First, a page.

You have applied for asylum in the United Kingdom and asked to be recognised as a refugee under the 1951 Convention Relating to the Status of Refugees (Geneva Convention) on the basis that it would be contrary to the United Kingdom’s obligations under the Geneva Convention for you to be removed from or required to leave the United Kingdom. You claim to have a well founded fear of persecution in The Holy Land. Your application has not been considered by the Secretary of State personally but by an official acting on her behalf.
In your interview you gave conflicting and inconsistent information about the basis on which you claim to have suffered persecution. You claim to have suffered persecution because you are descended from David. In the alternative it is because you are the son of God. It is noted that in your screening interview you named Joseph and Mary as your parents. You also claim to have suffered persecution because of your preaching activities.
It is considered that even the basic personal information you have provided about your family is inconsistent and therefore casts doubt on your entire claim. It is further noted that you have failed to provide birth certificates or other documents that might be expected to prove you are descended from David or that you are the son of Mary, Joseph and/or God. While it is accepted that asylum seekers may have difficulty producing documentary proof, you claim to have 11 close supporters who could easily send you such documents.
Furthermore, it is considered that you can return to The Holy Land and preach more discreetly in future because you have not proven that this is central to your identity.
Because of your family background you claim to have narrowly avoided being killed soon after birth when a local warlord called Herod ordered the slaughter of the innocents. It is noted that some country information sources confirm that such an event took place. However, your claim to be the intended victim is rejected. If you had been the intended victim and Herod was as powerful as you claim then you would be dead by now. It is implausible that you could have escaped in the way that you claim. This aspect of your account is rejected as being implausible and it casts doubt on the rest of your account.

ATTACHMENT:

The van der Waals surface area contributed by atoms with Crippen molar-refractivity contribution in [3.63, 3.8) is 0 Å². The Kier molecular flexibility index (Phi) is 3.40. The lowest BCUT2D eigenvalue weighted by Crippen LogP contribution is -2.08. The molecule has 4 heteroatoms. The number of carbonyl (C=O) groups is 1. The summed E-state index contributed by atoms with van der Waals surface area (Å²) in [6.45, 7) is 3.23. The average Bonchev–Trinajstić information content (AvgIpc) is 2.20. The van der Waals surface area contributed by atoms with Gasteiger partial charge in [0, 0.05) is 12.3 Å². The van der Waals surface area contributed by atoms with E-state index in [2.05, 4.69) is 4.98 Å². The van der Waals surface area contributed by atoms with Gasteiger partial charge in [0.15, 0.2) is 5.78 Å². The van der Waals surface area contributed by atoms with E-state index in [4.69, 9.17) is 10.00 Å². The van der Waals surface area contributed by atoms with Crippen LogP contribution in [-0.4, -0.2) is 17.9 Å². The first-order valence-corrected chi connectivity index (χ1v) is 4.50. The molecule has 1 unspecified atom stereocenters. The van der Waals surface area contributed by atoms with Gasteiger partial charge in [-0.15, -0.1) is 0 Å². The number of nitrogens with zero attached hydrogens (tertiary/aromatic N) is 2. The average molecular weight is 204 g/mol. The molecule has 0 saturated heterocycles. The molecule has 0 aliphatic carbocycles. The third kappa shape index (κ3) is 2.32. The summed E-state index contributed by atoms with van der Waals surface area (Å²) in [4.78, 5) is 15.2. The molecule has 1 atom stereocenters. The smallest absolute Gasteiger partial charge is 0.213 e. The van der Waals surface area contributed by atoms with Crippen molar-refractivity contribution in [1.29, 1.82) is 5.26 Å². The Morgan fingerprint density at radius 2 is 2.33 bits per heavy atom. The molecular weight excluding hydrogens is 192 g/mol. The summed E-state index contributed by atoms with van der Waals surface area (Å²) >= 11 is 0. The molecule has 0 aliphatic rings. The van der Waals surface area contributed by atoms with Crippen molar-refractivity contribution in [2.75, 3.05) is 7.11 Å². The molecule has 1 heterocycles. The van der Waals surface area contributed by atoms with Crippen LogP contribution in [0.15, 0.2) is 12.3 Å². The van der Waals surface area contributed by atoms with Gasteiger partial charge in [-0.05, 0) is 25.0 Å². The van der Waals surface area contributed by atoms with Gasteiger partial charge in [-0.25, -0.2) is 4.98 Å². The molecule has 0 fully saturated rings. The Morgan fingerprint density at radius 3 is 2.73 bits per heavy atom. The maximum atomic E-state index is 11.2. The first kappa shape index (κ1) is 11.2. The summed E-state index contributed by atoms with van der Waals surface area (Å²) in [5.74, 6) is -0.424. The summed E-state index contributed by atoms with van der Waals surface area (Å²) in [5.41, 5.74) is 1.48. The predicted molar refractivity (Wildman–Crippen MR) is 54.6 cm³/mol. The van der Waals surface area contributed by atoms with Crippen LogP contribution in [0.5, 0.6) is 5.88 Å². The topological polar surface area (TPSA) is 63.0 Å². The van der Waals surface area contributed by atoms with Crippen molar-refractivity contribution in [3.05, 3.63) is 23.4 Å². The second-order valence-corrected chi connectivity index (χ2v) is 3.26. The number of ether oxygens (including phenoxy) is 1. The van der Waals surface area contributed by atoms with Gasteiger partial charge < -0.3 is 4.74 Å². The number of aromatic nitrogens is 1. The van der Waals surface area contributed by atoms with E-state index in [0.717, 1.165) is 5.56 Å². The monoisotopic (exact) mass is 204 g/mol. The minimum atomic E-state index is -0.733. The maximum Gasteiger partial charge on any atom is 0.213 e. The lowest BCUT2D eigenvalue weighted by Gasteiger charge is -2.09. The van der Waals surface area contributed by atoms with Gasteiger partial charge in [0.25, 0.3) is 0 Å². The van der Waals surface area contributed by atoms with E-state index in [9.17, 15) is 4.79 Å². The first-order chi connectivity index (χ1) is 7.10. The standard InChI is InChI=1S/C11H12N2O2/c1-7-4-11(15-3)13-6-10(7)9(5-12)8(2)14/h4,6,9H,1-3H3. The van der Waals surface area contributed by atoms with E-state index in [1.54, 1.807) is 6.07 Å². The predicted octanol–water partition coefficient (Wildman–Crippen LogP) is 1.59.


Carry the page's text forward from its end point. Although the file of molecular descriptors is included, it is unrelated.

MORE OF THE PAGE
It is noted that you and your family fled Herod’s territory. If you were a genuine refugee you would have claimed asylum in the first safe country. This casts further doubt on the veracity of your claim.
You claim to have been involved in a number of extremely implausible events, including walking on water and moving a very large boulder while technically dead. Your representative, a qualified and accredited Church of England adviser, submitted that these miracles are allegorical and are in fact complex metaphors. It is noted that you make no such claim yourself. These aspects of your claim are rejected and undermine your general credibility. It is noted that you claim that these events exacerbated your persecution. As the events are rejected, so too is your claim to have been persecuted because of them.
It is noted that you claim to have travelled to the UK on a previous occasion with Joseph of Arimathea. As your representative conceded the dates simply do not add up. Further, if you had travelled to the UK previously you have not explained why you did not claim asylum previously. If you were genuinely in fear of your life because of your family background it is reasonable to have expected you to claim asylum at the earliest opportunity. This casts further doubt on the veracity of your claim.
It is further noted that your fear is of the Pharisees. They appear to be non-state actors. It is therefore considered reasonable that you relocate within The Holy Land. Further, it is considered that you have failed to avail yourself of the protection of the local authorities and therefore that you will have a sufficiency of protection if you are returned. You claim that Pilate ‘washed his hands’ of you but this does not indicate an inability on the part of state authorities to offer protection, the test established by the case of Horvath. There remains an appeal mechanism to the Roman Emperor and you have not stated any reason as to why you could not pursue this avenue of official complaint.
Your claim for asylum is rejected. You are requested to leave the UK. If you do not leave voluntarily your departure will be enforced. Alternatively you can contact Refugee Action who can assist you with a voluntary return package under the Voluntary Assisted Return and Reintegration Programme and you could be entitled to as much as £1,500 to assist you to settle back in The Holy Land.
This a very slightly revised version of a post first published in 2010. I aimed here to capture some of the bureaucratic language of real asylum refusal letters as well as some of the classic reasoning deployed in many reasons for refusal of asylum.
Merry Christmas, everyone.